While tidying up the office, I came across a ghard copy of this, “Decentralized Infrastructurefor Wikileaks”, which has some good ideas.
My personal experiences recently are firstly in moving into a flat in London, where I was legally able to piggy back of my neighbours connections using BT WiFi and alternatively, the difficulties friends living in more rural areas have found in getting connected. At the moment only massive multi-national corporations can afford the cable or satellite networks that alllow the internet’s connectivity but it’s possible the entry point is coming down, shown the way by Facebook’s purchase of Ascenta. to begin to execute on the vision expressed in this white paper by Mark Zuckerberg.
When will they give up with the Digital Economy Act? (It’s coming up to it’s 4th anniversary and they still have no time table for its implementation.)
Bruce Schneier points to Whatsapp’s adoption of end to end encryption for all content. The comments are as ever worth reading and don’t degenerate into foolish argument. I like, “Encryption is a honeypot”, encrypted broadcasting kills the usefulness of meta data and the idea of running Whatsapp over TOR. DFL 9 Apr 2016
I have installed the Related Articles plugin and between me and it, the following links might be useful.
Looking at DNS and the attempt to P2P it.
Peter Sunde launched a project, reported at Computer World in an article called “P2P DNS to take on ICANN after US domain seizures”
It seems to have got stuck. This article dated 18 Oct 2011 and called Continuing the Distributed DNS System on Slashdot has some pointers. See also P2P-DNS taking control of the Internet at memeburn.com.
While researching this I came across a page on alternate roots at Wikipedia.
I missed the announcement that Twitter were upgrading their API. I only discovered it when they ran their “test blackouts”. It has broken. This means my ‘mingle’, friend feed and hence facebook feeds are now without my twitter goodness. The rest of this post lists then contemporary resources to help rescue the feeds. Continue reading “Twitter API V1.1”
So it’s finally going, should have left it when they swapped RSS pubication for Google Plus only.
Where to go?
Here’s Melange on how to get the OPML file.
Here’s the Productivityist on his view on how to get off it as a Mac User, it’s part of a series and he decided that Google Reader was a step too far, although he talks about the obvious alternatives.
The one’s I have found by harvesting advice is below.
Not sure about Bloglines, it’s where I came from, but no-one is suggesting that one should go back!
So giving this a try, exported the OPML nad uploaded, that was easy. It has a widget and reader view. Need to get to grips with UI. Seems to be more difficult to dismiss the boring bits.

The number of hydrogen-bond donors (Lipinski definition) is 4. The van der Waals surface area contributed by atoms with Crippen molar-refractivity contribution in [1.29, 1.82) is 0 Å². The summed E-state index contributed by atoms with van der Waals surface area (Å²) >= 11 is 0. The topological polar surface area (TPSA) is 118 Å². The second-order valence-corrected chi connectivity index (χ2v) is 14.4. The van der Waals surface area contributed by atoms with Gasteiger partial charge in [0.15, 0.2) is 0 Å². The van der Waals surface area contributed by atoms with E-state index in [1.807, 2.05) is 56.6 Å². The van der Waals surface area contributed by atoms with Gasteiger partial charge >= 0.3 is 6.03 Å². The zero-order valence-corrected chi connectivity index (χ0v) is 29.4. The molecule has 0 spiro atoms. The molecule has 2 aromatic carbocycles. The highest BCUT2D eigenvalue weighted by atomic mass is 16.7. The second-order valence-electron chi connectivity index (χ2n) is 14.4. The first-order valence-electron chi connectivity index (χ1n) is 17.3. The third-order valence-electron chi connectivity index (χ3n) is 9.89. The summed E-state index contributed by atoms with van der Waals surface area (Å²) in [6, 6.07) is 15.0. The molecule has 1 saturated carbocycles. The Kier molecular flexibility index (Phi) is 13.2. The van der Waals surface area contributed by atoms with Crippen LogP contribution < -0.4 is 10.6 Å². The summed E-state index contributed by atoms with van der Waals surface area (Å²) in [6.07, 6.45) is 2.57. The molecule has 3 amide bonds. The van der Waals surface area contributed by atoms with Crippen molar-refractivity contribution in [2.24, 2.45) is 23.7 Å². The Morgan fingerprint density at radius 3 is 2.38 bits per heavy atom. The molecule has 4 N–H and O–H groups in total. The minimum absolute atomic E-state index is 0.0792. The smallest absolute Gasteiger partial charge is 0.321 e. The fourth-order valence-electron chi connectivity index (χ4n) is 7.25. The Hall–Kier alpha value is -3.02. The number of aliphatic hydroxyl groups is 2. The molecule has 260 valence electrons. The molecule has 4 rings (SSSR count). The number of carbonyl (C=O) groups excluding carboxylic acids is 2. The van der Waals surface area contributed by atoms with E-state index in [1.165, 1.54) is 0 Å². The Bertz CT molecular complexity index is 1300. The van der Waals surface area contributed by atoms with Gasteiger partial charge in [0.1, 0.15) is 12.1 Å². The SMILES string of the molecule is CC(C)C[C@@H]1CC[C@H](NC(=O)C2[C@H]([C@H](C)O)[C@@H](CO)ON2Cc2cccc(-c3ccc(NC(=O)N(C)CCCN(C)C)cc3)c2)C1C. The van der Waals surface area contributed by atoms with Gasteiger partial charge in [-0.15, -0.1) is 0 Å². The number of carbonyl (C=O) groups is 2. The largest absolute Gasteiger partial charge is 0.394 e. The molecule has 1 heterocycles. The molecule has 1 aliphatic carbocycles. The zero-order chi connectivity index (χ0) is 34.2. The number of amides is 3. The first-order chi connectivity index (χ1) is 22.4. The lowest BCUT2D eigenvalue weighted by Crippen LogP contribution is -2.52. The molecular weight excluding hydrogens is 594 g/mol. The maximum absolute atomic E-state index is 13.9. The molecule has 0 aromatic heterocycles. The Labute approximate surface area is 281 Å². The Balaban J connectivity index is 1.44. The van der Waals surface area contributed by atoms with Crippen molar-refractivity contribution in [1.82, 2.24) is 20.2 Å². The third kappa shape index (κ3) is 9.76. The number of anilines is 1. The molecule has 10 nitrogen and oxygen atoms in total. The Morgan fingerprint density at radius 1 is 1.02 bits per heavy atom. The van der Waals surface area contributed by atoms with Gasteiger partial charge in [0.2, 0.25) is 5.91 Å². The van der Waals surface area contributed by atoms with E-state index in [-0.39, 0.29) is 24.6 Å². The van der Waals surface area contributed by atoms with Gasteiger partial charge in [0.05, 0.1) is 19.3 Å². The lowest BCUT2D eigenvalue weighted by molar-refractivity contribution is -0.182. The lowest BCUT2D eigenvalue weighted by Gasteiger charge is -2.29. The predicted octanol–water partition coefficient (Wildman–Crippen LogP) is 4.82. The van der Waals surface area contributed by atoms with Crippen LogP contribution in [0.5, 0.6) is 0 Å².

It has multiple widgets that give you massive choice of how each news feed looks and feels. The tags/folders correspond to pages.
It’s mobile/small scree interface is poor.
Can’t see how to make a forwarding feed.
Getting in is easy; it has an Android version.
The blog has an, as yet unread, article on getting started for google reader exiles.
Both the screen and phone version will require a reorganisation of the hierarchy.
This is rather awesome, it has a share with delicious feature, a blog; it requires the installation of an addin/plugin, which I have done on my works laptop, using chrome, and home desktop using firefox. I ma not yet happy with the hierarchy, but I am sure I will.
Household Power Test
I tested the household power yesterday and turned the Gateway off for 2 hours.
Resetting Factory Defaults
When it came up the wireless wouldn’t work. So I rang Linksys and they talked me through resetting factory defaults.
For those of you following me, you must document your encapsulation and consequent parameters, your wireless settings and encryption passwords and any firewall ports that are open.
It seems that the reliability of a system boot after a sustained power down is not 100%.
I was recommended to power down the gateway by removing the power lead from the appliance. I assume using the switch on the wall plug is equally effective. Don’t use the power switch on the front of the box. This is a deeply flawed piece of UI design 🙁
I created this page to test scripts published by http://addthis.com. It was originally created on the Qube. See below, Early Experiments for what I wrote at the time, all probably useless now. I have installed their widget and so even lower down on this page, after the article , are add this’s sharing buttons. I returned to the issues they answer in Feb 2015. It should be noted that at that time on the blog I use custom code implemented in the child theme, since I moved to Nulis I am using a vanilla implementation of Add This, on the wiki. Continue reading “Add This”